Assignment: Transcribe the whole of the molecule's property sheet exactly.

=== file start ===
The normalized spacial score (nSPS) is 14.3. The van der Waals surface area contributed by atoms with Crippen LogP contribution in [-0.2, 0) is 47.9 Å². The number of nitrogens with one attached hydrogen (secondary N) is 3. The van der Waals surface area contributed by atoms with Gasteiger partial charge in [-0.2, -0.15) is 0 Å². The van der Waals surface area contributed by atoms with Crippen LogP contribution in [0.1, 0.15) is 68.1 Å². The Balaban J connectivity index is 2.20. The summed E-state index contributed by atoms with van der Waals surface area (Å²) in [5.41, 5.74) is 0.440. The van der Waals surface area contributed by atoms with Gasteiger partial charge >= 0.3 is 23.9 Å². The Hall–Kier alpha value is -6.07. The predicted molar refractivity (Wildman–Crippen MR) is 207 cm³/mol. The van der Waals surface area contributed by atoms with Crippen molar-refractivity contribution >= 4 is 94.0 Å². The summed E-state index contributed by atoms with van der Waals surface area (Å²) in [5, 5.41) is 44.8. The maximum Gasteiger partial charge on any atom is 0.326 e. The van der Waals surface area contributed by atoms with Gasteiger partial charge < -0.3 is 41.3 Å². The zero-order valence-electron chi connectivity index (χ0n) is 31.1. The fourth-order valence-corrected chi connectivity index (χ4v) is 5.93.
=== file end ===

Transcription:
The normalized spacial score (nSPS) is 14.3. The van der Waals surface area contributed by atoms with Crippen LogP contribution in [-0.2, 0) is 47.9 Å². The number of nitrogens with one attached hydrogen (secondary N) is 3. The van der Waals surface area contributed by atoms with Gasteiger partial charge in [-0.2, -0.15) is 0 Å². The van der Waals surface area contributed by atoms with Crippen LogP contribution in [0.1, 0.15) is 68.1 Å². The Balaban J connectivity index is 2.20. The summed E-state index contributed by atoms with van der Waals surface area (Å²) in [5.41, 5.74) is 0.440. The van der Waals surface area contributed by atoms with Gasteiger partial charge >= 0.3 is 23.9 Å². The Hall–Kier alpha value is -6.07. The predicted molar refractivity (Wildman–Crippen MR) is 207 cm³/mol. The van der Waals surface area contributed by atoms with Crippen molar-refractivity contribution >= 4 is 94.0 Å². The summed E-state index contributed by atoms with van der Waals surface area (Å²) in [5, 5.41) is 44.8. The maximum Gasteiger partial charge on any atom is 0.326 e. The van der Waals surface area contributed by atoms with Gasteiger partial charge < -0.3 is 41.3 Å². The zero-order valence-electron chi connectivity index (χ0n) is 31.1. The fourth-order valence-corrected chi connectivity index (χ4v) is 5.93.